The coupling reaction of a peptide with a labeling enzyme can be conducted in the presence of any condensing agent known to be useful for the coupling of peptides with enzymes. For example, there may be employed (1) water-soluble carbodiimide reagents such as ECDI and CMCT which are capable of effecting a dehydrative condensation of the reactive amino group of either the peptide or the enzyme with the reactive carboxyl group of the mating material in an aqueous solvent, (2) maleimido-N-hydroxysuccinimide esters such as m-MBHS and p-MCHS which induce a reaction of the reactive amino group of the peptide with the active N-hydroxysuccinimide ester to give a maleimide and, then, induce a reaction with the sulfhydryl group of the enzyme, and (3) dialdehyde reagents such as succindialdehyde and GLA which induce a binding of the reactive amino group of either the peptide or the enzyme with the reactive amino group of the other material.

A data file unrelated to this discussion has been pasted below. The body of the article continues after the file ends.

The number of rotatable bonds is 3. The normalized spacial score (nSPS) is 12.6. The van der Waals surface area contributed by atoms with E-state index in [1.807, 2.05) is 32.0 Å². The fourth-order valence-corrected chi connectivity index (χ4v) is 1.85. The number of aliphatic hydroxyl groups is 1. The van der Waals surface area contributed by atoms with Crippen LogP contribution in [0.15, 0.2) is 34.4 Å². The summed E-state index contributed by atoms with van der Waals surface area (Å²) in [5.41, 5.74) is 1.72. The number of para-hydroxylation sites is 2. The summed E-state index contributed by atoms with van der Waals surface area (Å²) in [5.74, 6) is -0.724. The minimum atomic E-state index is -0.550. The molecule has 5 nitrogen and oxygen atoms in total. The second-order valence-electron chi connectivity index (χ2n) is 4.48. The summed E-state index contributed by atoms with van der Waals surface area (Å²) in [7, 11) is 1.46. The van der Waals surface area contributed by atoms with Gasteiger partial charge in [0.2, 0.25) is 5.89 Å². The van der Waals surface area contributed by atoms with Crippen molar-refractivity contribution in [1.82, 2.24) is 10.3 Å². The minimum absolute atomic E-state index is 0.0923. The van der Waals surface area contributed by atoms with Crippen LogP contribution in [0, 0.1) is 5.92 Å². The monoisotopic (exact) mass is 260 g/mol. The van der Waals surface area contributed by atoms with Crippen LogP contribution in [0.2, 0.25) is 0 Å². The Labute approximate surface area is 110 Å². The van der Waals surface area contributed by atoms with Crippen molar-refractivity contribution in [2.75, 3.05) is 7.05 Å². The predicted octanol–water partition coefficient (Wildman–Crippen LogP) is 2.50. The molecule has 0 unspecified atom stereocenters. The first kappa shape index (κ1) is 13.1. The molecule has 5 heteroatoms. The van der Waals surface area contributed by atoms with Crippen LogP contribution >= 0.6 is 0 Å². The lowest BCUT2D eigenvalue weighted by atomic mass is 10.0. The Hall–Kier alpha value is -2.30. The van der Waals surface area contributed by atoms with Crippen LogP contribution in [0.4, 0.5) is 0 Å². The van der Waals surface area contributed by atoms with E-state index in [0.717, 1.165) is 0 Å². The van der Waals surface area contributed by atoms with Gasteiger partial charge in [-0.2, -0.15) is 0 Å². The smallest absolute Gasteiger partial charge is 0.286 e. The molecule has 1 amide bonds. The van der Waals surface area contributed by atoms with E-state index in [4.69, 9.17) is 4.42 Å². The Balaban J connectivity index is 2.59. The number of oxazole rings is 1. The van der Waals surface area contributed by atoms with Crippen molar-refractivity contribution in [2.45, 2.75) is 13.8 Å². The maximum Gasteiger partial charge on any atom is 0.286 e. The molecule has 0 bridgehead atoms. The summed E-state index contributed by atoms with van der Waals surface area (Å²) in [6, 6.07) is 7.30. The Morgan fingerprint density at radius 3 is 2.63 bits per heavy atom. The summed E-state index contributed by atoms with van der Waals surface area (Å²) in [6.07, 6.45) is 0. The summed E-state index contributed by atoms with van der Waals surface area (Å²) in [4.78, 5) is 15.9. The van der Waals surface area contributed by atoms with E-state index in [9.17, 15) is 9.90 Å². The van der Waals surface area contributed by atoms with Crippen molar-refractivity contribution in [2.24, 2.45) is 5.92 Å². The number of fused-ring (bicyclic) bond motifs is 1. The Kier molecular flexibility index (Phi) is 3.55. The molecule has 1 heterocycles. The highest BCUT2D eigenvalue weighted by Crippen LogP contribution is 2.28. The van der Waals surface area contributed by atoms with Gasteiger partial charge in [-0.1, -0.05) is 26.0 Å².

The coupling reaction can be carried out in an aqueous solvent, which may be selected from among the solvents known to be usable for peptide-enzyme condensation. Examples include phosphate buffer between pH 6 and 8, borate buffer between pH 7 and 9, etc.

The reaction time of this peptide-enzyme coupling is normally 30 minutes to 20 hours, but in consideration of the stability of enzymes, a short duration of 30 minutes to 3 hours is desirable. However, when the coupling reaction is conducted at low temperature, the reaction time may safely be as long as 2 to 4 days. Usually, the reaction temperature is about 4° C. to 50° C. and preferably about 15° C. to 30° C.

Following the above coupling reaction, the resultant peptide-enzyme conjugate is purified and isolated by column chromatography using a gel medium such as Sephadex G100 or G200 (Pharmacia Fine Chemicals) or Sepharose 6B or 4B (Pharmacia Fine Chemicals).

β-D-galactosidase which is employed for the purposes of this invention, may be of any origin but it is usually preferable to employ an Escherichia, coli-derived β-Gal which is readily available and has high specific activity to synthetic substrates such as o-nitrophenyl-β-D-galactopyranoside and 4-methylumbelliferyl-β-D-galactopyranoside.